[FFmpeg-user] Meaning of ffprobe output

Carl Eugen Hoyos ceffmpeg at gmail.com
Mon Mar 11 12:58:21 EET 2019

2019-02-21 11:31 GMT+01:00, Ulf Zibis <Ulf.Zibis at gmx.de>:
> Am 21.02.19 um 01:41 schrieb Carl Eugen Hoyos:
>> 2019-02-04 23:29 GMT+01:00, Ulf Zibis <Ulf.Zibis at gmx.de>:
>>> Now I've checked the files with mediainfo:
>>> - The vob file is stated as interlaced top first. (I know, this does
>>> nothing say about the content, only the flag is evaluated.)
>> Doesn't FFmpeg also report this?
>> (I believe it should.)
> This is what I had asked several times, what the meaning of the string
> "top first" on the vob input is. It's just the indication of the flag or
> something else?

I believe you are right, I missed / forgot this.
I expect it is not shown for all interlaced encoded
(x264) streams though.

>>> - The transcoded mp4 is stated as progressive.
>> Did you specify that you want x264 to encode using
>> algorithms for interlaced input material?
>> Should be "-flags +idct"
> Aha, this appears to be the long awaited answer to my question what you
> mean by "encoded interlaced". The x264 encoder has a special
> mode/optimization for interlaced material, which should be enabled
> manually, as the encoder can't detect the nature of the input material
> automatically.


> So I guess, the interlaced flag is set automatically when
> "-flags +idct" is used, but never just copied from the input stream.

It shouldn't.

>>> I don't know, why libx264 doesn't retain the flag, maybe it evaluates
>> Again (afair, I already wrote that at some point):
>> x264 neither retains nor drops "the flag", it doesn't know
>> about the input content, it cannot "evaluate" its content.
> Hm, as mediainfo shows, the flag "interlaced top first" was dropped when
> transcoding from vob to mp4, which seems to be the same what
> ffmpeg/ffprobe states by the string "top first".

It wasn't dropped: It is a property of the input stream (only).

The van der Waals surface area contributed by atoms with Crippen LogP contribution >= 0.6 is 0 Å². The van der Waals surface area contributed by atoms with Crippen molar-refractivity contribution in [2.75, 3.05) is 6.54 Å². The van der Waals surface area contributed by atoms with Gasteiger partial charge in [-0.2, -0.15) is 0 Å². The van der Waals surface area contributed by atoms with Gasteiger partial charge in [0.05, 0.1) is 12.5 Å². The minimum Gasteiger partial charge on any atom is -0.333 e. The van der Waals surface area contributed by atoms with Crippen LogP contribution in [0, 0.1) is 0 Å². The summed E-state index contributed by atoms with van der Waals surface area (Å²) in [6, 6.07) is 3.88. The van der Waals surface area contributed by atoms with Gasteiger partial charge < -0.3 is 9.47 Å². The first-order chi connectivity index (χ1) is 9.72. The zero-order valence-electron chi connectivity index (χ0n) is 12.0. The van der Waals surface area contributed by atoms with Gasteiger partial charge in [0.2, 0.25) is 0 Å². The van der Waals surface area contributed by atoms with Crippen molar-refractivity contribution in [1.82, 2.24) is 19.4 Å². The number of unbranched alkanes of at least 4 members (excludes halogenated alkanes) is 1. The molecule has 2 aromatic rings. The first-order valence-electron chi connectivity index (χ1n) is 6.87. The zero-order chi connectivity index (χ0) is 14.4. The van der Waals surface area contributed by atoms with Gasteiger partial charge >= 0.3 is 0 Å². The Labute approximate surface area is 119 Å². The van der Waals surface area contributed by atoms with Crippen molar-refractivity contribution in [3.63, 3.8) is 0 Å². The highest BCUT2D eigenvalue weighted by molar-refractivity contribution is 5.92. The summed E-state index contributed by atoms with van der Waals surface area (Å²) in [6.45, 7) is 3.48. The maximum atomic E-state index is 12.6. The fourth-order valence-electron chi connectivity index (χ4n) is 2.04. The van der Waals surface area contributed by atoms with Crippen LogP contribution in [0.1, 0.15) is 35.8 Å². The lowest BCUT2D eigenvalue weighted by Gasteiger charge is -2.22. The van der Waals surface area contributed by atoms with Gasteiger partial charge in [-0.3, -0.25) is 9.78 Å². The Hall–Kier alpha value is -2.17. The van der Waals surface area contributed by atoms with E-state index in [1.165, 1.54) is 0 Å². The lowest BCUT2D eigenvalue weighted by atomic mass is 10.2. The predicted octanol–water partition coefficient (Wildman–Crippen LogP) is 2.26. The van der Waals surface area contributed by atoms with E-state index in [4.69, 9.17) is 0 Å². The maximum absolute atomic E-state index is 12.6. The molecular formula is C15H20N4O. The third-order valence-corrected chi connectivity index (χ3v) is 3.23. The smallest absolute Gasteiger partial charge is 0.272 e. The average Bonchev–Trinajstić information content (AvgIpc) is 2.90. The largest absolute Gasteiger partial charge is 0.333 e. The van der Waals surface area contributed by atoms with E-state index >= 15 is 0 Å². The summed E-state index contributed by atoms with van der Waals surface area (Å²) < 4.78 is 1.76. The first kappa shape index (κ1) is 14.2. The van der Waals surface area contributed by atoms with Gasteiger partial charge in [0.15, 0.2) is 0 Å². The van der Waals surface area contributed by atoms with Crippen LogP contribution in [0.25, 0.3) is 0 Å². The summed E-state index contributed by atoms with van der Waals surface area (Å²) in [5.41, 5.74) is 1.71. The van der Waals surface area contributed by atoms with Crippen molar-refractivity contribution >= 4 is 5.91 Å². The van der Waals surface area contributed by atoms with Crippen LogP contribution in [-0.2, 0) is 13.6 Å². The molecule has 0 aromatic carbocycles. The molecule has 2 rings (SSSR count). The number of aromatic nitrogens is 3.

>>> I still must admid, that I don't really understand what is meant by
>>> "encoded interlaced", is it the same than "has the interlaced flag set"?
>>> I see no reason why ffmpeg "cannot know" this flag.
>> Of course it knows this flag but since the flag is completely useless
>> (for encoding, it may be needed to decode correctly) it cannot be
>> used to determine correct settings for encoding.
>> Allow me to repeat: Except for the intro, the video you provided
>> is not interlaced, it has artefacts that may or may not be easier
>> to encode when using interlaced encoding.
>> (Because of the given quality, this is mostly a moot discussion:
>> Just use a low quantiser or keep the "originals", if you are really
>> interested in the movie buy a dvd that will beat the quality of
>> your recording by far.)
> In the meantime I had the chance to phone with the original producer
> Moritz Boerner. The film was recorded with 36 mm celluloid and he had
> above 250.000 DM, not 20.000 DM to produce the film.

So our suspicion after visual inspection was right.

> So I buyed the DVD now. Except that it has 3 audio tracks to choose and
> the VHS head switching artefacts are missing, it unfortunately has the
> equal bad quality than my DVD recorder copy, but even has a worst colour
> quality than my copy. The purchased DVD is not a direct telecined copy
> from the 36 mm material (disappointing), it seem to be a capture of the
> in earlier times provided VHS cassette, but with a better adjusted VHS
> player, so the head switching artefacts are missing.

Thank you for the info!
Maybe you should buy a copy of the film?

>> PS: Rethinking, it may be a good idea to add the flags for
>> your x264 encoding, I believe the encoder is smart enough
>> to decide when / how to use it. I suspect it won't make a
>> difference for the native FFmpeg video encoders though.
> Is native vs. x264 encoder something different?

The native (FFmpeg-internal) encoders may be a little less
sophisticated than x264 (and they don't know a special
adaptive interlaced setting because it didn't exist in earlier

Carl Eugen

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